A Romantic artist who painted both large-scale history paintings and smaller canvases derived from literary subjects, Washington Allston was a well-known figure in the visual arts on both sides of the Atlantic. Scholars have interpreted his most famous painting, Belshazzar’s Feast (1817-43), as an allegory of the state of the arts in the early nineteenth-century United States. Despite financial support from admirers, Allston was unable to complete the ambitious work, signaling to some observers that American artists could not compete with those of Europe. Allston’s esteem dropped precipitously in the years following his death in 1843, until an exhibition in 1947 at the Detroit Institute of Arts and Edgar Richardson’s book …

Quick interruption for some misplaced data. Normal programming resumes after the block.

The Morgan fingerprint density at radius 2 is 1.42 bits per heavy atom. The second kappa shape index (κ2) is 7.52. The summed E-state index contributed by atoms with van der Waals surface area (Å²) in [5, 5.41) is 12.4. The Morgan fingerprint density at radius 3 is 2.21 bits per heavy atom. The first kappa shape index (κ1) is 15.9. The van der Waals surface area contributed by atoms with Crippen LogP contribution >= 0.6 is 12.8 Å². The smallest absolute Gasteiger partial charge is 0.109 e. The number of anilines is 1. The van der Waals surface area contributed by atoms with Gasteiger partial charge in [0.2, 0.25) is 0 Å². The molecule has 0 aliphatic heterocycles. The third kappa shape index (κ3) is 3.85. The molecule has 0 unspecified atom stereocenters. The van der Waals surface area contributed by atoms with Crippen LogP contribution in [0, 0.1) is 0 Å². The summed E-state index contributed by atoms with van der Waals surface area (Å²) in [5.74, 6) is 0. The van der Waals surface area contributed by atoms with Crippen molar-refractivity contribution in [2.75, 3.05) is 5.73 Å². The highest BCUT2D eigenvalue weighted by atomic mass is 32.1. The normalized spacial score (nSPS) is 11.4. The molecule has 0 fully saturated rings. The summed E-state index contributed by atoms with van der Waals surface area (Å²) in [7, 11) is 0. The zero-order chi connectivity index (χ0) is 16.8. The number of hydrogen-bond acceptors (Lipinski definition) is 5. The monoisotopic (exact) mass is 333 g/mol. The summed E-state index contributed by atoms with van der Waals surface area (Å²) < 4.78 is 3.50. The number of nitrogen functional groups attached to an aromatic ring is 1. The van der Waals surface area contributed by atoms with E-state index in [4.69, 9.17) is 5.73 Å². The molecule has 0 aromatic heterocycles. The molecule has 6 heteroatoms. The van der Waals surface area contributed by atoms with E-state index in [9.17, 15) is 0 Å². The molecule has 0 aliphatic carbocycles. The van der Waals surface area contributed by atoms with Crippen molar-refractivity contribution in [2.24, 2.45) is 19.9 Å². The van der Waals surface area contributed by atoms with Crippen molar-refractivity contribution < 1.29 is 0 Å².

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Carso, Kerry. "Washington Allston". The Literary Encyclopedia. First published 24 May 2010
[https://www.litencyc.com/php/speople.php?rec=true&UID=92, accessed 12 December 2017.]